But hard turning is not a replacement for the grinding process. Efficient and consistent production of parts that require high accuracy and high surface finish specifications is best done with grinding. Combining the two operations onto a single machine gives shops the best of both worlds. It's not for every application, but it can be very efficient for some.

Turn/Grind Together

Most applications processed across a turning center and grinder do not require grinding on all surfaces. Motor shafts, for example, need only to be ground on bearing or wear surfaces. For the rest of the features, hard turning is more than sufficient.

In cases like these, where very tight tolerances for size and surface finish are restricted to a few workpiece features, using the hard turning capability of a machine tool and grinding in one handling makes real processing sense. Conversely, processing a workpiece that has multiple diameters, most of which need to be ground, is a good candidate for a grinding machine with turning capability.

Determination of the primary process is what Junker refers to as the LCD (lowest common denominator). For example, if grinding is used on a platform designed primarily for turning, the LCD is the grinding. Likewise, if turning is used on a grinder based machine, the turning operation is the LCD.

Shops looking to invest in turn/grind multi-processing machines should consider the predominant operation, be it turning or grinding, that will be used for the applications earmarked to be manufactured on the machines.

Evaluation of the efficacy of turn/grind starts with looking at the application and breaking down the required turning and grinding operations.

Grinding should be considered when the following are in play:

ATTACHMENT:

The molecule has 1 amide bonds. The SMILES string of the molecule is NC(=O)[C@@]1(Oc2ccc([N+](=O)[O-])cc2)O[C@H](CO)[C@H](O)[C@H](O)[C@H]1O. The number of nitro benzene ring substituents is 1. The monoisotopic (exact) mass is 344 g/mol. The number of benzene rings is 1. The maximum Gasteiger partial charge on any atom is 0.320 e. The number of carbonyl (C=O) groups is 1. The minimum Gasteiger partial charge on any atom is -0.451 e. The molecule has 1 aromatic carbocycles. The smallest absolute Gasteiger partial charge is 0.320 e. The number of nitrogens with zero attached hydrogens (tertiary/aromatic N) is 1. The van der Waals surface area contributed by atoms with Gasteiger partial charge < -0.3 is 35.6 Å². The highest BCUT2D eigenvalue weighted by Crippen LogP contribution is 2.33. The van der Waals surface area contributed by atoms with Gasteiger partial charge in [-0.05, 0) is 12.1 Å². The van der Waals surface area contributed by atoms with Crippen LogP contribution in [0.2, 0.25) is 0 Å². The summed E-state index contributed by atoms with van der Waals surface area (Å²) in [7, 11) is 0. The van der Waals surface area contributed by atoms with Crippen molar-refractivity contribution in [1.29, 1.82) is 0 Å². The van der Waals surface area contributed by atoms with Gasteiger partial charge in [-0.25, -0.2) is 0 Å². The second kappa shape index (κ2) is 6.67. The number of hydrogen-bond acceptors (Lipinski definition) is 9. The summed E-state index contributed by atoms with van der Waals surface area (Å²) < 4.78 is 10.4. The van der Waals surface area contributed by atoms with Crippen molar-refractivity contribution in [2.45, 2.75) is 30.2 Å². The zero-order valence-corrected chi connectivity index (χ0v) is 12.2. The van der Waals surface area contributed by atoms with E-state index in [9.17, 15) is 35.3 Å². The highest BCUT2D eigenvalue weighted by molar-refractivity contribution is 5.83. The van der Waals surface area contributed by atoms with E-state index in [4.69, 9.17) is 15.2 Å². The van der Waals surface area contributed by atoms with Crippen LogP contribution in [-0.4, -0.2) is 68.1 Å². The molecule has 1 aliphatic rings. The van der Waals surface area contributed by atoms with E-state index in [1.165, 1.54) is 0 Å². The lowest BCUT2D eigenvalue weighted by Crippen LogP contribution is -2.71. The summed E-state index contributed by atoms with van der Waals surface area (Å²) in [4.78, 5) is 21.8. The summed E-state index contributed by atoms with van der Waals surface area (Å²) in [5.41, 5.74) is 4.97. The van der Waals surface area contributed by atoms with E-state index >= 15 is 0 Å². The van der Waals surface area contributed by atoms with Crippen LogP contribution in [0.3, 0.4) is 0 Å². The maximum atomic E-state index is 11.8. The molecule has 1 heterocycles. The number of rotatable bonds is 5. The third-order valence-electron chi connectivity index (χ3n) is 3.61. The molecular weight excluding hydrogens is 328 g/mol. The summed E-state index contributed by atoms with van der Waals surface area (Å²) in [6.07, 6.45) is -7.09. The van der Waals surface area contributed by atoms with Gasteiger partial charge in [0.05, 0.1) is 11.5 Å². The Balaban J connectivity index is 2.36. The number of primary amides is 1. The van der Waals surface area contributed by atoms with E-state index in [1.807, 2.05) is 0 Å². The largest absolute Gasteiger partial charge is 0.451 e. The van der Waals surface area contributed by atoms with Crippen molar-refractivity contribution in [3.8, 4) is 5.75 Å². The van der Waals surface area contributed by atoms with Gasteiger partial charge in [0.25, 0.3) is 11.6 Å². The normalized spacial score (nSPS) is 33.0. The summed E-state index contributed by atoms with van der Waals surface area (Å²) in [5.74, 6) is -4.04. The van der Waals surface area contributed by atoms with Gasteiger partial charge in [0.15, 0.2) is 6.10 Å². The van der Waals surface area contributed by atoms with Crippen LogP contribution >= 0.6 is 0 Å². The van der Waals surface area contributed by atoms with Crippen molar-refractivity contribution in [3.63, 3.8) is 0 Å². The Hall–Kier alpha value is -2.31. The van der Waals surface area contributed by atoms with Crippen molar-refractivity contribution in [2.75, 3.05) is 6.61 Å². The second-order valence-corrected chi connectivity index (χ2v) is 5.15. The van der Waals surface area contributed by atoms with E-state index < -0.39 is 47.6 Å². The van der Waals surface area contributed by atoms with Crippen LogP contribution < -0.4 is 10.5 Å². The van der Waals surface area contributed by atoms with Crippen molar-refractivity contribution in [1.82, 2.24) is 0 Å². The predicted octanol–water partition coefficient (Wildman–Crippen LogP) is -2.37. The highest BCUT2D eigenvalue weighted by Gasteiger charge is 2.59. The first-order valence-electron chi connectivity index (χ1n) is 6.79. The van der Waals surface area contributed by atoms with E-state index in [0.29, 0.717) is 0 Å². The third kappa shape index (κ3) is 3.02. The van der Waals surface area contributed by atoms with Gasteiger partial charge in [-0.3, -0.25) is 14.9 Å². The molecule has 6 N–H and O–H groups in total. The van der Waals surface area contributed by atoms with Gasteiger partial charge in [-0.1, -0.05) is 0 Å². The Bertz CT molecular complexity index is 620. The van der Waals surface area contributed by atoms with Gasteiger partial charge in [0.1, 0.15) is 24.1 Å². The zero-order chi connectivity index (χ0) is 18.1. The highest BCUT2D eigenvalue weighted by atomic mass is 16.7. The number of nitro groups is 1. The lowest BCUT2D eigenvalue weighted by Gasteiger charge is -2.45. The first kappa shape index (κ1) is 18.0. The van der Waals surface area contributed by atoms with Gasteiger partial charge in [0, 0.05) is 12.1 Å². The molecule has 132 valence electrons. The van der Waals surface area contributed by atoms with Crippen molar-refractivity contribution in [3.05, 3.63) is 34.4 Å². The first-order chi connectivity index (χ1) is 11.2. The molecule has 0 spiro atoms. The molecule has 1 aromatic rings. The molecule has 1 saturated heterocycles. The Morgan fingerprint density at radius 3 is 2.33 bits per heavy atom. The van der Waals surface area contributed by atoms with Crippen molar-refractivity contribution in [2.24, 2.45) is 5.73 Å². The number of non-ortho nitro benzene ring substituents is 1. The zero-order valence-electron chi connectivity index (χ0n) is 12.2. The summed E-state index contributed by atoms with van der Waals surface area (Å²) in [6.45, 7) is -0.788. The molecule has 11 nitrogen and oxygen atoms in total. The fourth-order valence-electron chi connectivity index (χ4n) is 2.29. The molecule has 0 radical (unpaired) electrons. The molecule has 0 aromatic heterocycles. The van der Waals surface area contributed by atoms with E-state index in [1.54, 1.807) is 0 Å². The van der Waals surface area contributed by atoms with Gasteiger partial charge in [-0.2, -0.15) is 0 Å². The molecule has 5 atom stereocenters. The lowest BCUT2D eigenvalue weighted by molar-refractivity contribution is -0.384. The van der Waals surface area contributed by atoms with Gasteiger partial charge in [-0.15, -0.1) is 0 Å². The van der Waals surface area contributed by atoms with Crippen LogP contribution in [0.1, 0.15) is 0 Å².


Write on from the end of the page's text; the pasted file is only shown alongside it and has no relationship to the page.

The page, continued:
• Removal of hard or difficult material.
  • Size tolerance specifications beyond the capability of turning.
  • Surface finish requirements too tight for hard turning.
  • Hard turning is generally better applied under the following conditions:
  • Complex geometry that makes single point turning more practical.
  • Relatively high metal removal rates.
  • Interrupted cuts.

For many workpieces, some or all of these cutting conditions are inherent in the processing requirements. Combining hard turning and grinding into a single machine platform gives the process engineer much greater flexibility to handle strengths of each operation. A process can be optimized more easily using both hard turning and grinding in a single workpiece handling rather than moving the work from one machine to another.

What Kind Of Machine?

As one might expect, turning machine builder Index and grinding machine maker Junker approach the designing and building of their hard turning/grinding machine tools differently. While the production goals are the same, these companies' machines illustrate just two of a wide variety of ways that machines can be configured to accomplish the general multi-processing task of hard turning and grinding on a single machine tool. Moreover, these machines can be set up to do other operations in addition to turn/grind.

Upside Down

Index's V300 turn/grind machine is built on the platform of its inverted vertical turning center. Using a traveling column design, the main spindle carrier is able to directly pick up castings, forgings or other workpiece blanks. Load/unload is integral in an inverted vertical spindle design.

The base machine can be equipped with a large selection and variety of modular cutting tool components that can perform numerous hard turning/grinding/drilling operations. It's built for production volumes and families of parts, but with its modularity, the design is readily re-configurable for different workpieces.